Materials strength: does size matter? nanoMATERIALS simulation toolkit tutorial

By Alejandro Strachan

Purdue University

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Molecular dynamics (MD) is a powerful technique to characterize the fundamental, atomic-level processes that govern materials behavior and is playing an important role in our understanding of the new phenomena that arises in nanoscale and nanostructured materials and result in their unique properties. This tutorial focuses on the atomic level mechanisms that govern the strength of materials and how they are affected by size and microstructure. In order to provide a hands-on experience we will introduce the use of the "nanoMATERIALS simulation toolkit'" a general purpose tool for the atomistic simulation of materials available at the nanoHUB. Users will use MD to characterize the deformation of metallic nanowires and analyze and visualize the results. We foresee that such simulations will help students and researchers interested in nanotechnology gain a more intuitive understanding of materials at atomic level.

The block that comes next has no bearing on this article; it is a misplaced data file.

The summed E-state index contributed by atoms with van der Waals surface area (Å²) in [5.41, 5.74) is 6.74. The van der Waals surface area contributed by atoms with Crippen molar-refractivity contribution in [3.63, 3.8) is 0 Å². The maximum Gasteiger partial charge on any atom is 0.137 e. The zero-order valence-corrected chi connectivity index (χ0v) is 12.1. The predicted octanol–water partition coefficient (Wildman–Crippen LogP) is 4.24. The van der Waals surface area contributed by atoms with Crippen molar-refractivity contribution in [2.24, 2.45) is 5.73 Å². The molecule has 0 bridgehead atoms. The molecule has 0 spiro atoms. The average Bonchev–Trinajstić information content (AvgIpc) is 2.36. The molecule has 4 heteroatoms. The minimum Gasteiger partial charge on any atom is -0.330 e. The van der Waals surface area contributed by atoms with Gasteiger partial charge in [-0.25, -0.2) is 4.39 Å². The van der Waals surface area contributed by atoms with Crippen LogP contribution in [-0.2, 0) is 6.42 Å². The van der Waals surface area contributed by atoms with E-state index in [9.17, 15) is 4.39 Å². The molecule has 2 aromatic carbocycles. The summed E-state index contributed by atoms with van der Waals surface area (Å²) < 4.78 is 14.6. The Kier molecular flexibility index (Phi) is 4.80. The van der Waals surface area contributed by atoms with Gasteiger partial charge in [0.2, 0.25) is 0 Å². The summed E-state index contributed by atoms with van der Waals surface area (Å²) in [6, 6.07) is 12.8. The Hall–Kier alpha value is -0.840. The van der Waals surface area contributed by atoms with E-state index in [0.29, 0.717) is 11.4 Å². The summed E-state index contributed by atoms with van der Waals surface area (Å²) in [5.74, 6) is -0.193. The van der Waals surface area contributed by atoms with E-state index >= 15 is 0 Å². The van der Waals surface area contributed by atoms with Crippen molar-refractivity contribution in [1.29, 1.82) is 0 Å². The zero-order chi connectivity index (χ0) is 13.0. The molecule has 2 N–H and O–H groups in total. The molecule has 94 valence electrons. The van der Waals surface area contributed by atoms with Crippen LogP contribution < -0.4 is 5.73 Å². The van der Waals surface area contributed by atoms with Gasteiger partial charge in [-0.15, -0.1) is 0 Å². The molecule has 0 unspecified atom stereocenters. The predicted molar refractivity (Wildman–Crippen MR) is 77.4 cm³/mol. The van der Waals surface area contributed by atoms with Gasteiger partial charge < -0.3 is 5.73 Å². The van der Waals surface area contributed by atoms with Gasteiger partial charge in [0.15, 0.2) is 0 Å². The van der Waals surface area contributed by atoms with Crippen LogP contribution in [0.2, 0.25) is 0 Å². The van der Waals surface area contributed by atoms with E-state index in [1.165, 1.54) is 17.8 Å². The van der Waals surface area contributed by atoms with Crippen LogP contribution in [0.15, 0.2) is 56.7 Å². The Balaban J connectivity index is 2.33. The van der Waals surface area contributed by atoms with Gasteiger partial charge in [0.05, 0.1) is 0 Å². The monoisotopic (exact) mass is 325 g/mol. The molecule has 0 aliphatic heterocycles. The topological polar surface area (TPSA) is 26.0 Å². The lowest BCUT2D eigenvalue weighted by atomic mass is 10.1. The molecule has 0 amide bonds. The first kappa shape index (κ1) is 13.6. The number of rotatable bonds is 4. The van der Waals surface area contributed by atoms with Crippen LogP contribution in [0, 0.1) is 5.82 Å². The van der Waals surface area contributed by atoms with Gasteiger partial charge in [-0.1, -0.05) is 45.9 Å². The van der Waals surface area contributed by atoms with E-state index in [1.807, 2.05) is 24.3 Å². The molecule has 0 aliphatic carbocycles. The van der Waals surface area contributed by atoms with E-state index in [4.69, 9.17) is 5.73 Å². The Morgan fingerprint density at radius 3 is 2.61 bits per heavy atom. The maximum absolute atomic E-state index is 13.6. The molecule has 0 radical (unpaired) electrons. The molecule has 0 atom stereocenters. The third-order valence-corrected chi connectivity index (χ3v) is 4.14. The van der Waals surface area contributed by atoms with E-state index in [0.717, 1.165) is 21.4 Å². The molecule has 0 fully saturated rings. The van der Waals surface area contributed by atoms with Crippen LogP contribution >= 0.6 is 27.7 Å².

Alejandro Strachan received his doctoral degree in Physics from the University of Buenos Aires, Argentina. Before joining Purdue, Strachan was a staff member at Los Alamos National Laboratory and worked at the California Institute of Technology. Prof. Strachan’s research focuses on developing and validating computational methodologies aimed at predicting the behavior of materials from first principles and their application in technologically relevant areas where a molecular-level understanding is lacking and can help solve outstanding problems. Areas of interest include: active and energetic materials, mechanical properties of nanoscale or nano-structured materials, and computational materials design.

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Researchers should cite this work as follows:

  • Alejandro Strachan (2007), "Materials strength: does size matter? nanoMATERIALS simulation toolkit tutorial,"

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